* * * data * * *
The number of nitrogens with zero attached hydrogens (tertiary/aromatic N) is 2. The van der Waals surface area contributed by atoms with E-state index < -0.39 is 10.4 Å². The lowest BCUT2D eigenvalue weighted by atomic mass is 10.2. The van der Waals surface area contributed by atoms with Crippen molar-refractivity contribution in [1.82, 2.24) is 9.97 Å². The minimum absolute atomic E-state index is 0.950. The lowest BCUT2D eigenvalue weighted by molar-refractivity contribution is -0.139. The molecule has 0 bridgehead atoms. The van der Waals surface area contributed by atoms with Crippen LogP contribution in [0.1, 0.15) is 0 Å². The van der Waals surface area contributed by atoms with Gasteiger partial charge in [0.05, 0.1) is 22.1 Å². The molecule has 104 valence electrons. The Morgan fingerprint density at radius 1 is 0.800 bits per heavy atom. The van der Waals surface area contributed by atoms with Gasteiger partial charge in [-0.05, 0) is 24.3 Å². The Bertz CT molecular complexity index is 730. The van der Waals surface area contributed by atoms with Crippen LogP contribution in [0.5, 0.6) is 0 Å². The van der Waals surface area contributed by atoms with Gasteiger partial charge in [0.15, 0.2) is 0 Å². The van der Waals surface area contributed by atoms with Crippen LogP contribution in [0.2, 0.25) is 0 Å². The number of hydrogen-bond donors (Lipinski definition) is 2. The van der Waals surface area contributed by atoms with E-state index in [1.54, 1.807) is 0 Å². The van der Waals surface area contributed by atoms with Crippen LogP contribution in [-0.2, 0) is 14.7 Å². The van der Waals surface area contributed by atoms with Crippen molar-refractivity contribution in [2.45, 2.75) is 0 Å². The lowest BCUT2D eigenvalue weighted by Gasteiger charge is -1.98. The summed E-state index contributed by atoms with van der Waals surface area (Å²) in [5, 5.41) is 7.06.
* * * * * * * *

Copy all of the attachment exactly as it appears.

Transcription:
The number of nitrogens with zero attached hydrogens (tertiary/aromatic N) is 2. The van der Waals surface area contributed by atoms with E-state index < -0.39 is 10.4 Å². The lowest BCUT2D eigenvalue weighted by atomic mass is 10.2. The van der Waals surface area contributed by atoms with Crippen molar-refractivity contribution in [1.82, 2.24) is 9.97 Å². The minimum absolute atomic E-state index is 0.950. The lowest BCUT2D eigenvalue weighted by molar-refractivity contribution is -0.139. The molecule has 0 bridgehead atoms. The van der Waals surface area contributed by atoms with Crippen LogP contribution in [0.1, 0.15) is 0 Å². The van der Waals surface area contributed by atoms with Gasteiger partial charge in [0.05, 0.1) is 22.1 Å². The molecule has 104 valence electrons. The Morgan fingerprint density at radius 1 is 0.800 bits per heavy atom. The van der Waals surface area contributed by atoms with Gasteiger partial charge in [-0.05, 0) is 24.3 Å². The Bertz CT molecular complexity index is 730. The van der Waals surface area contributed by atoms with Crippen LogP contribution in [0.5, 0.6) is 0 Å². The van der Waals surface area contributed by atoms with Gasteiger partial charge in [0.15, 0.2) is 0 Å². The van der Waals surface area contributed by atoms with Crippen LogP contribution in [0.2, 0.25) is 0 Å². The number of hydrogen-bond donors (Lipinski definition) is 2. The van der Waals surface area contributed by atoms with E-state index in [1.54, 1.807) is 0 Å². The van der Waals surface area contributed by atoms with Crippen LogP contribution in [-0.2, 0) is 14.7 Å². The van der Waals surface area contributed by atoms with Crippen molar-refractivity contribution in [2.45, 2.75) is 0 Å². The lowest BCUT2D eigenvalue weighted by Gasteiger charge is -1.98. The summed E-state index contributed by atoms with van der Waals surface area (Å²) in [5, 5.41) is 7.06.